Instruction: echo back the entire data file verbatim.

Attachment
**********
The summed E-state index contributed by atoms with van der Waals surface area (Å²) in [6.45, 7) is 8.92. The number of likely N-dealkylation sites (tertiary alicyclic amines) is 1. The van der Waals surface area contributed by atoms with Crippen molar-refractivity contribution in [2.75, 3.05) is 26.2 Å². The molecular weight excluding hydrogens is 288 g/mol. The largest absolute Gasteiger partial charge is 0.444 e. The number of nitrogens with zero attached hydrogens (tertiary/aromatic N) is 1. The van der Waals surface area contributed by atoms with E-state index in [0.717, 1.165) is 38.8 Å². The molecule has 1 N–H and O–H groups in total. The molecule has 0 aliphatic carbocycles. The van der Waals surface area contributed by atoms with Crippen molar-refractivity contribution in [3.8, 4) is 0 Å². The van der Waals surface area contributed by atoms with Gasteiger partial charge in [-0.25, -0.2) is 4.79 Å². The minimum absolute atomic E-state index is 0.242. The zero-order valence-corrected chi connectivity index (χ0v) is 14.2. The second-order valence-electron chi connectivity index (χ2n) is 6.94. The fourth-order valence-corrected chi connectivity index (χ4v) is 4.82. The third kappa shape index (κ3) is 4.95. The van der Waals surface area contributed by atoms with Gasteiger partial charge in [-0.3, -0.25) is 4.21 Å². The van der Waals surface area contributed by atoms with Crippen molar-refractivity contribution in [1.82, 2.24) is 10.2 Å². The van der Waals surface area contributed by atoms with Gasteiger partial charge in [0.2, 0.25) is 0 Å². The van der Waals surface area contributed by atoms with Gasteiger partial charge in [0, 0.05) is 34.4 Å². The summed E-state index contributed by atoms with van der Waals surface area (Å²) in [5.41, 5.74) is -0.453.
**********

The summed E-state index contributed by atoms with van der Waals surface area (Å²) in [6.45, 7) is 8.92. The number of likely N-dealkylation sites (tertiary alicyclic amines) is 1. The van der Waals surface area contributed by atoms with Crippen molar-refractivity contribution in [2.75, 3.05) is 26.2 Å². The molecular weight excluding hydrogens is 288 g/mol. The largest absolute Gasteiger partial charge is 0.444 e. The number of nitrogens with zero attached hydrogens (tertiary/aromatic N) is 1. The van der Waals surface area contributed by atoms with E-state index in [0.717, 1.165) is 38.8 Å². The molecule has 1 N–H and O–H groups in total. The molecule has 0 aliphatic carbocycles. The van der Waals surface area contributed by atoms with Crippen molar-refractivity contribution in [3.8, 4) is 0 Å². The van der Waals surface area contributed by atoms with Gasteiger partial charge in [-0.25, -0.2) is 4.79 Å². The minimum absolute atomic E-state index is 0.242. The zero-order valence-corrected chi connectivity index (χ0v) is 14.2. The second-order valence-electron chi connectivity index (χ2n) is 6.94. The fourth-order valence-corrected chi connectivity index (χ4v) is 4.82. The third kappa shape index (κ3) is 4.95. The van der Waals surface area contributed by atoms with Gasteiger partial charge in [-0.3, -0.25) is 4.21 Å². The van der Waals surface area contributed by atoms with Crippen molar-refractivity contribution in [1.82, 2.24) is 10.2 Å². The van der Waals surface area contributed by atoms with Gasteiger partial charge in [0.2, 0.25) is 0 Å². The van der Waals surface area contributed by atoms with Gasteiger partial charge in [0, 0.05) is 34.4 Å². The summed E-state index contributed by atoms with van der Waals surface area (Å²) in [5.41, 5.74) is -0.453.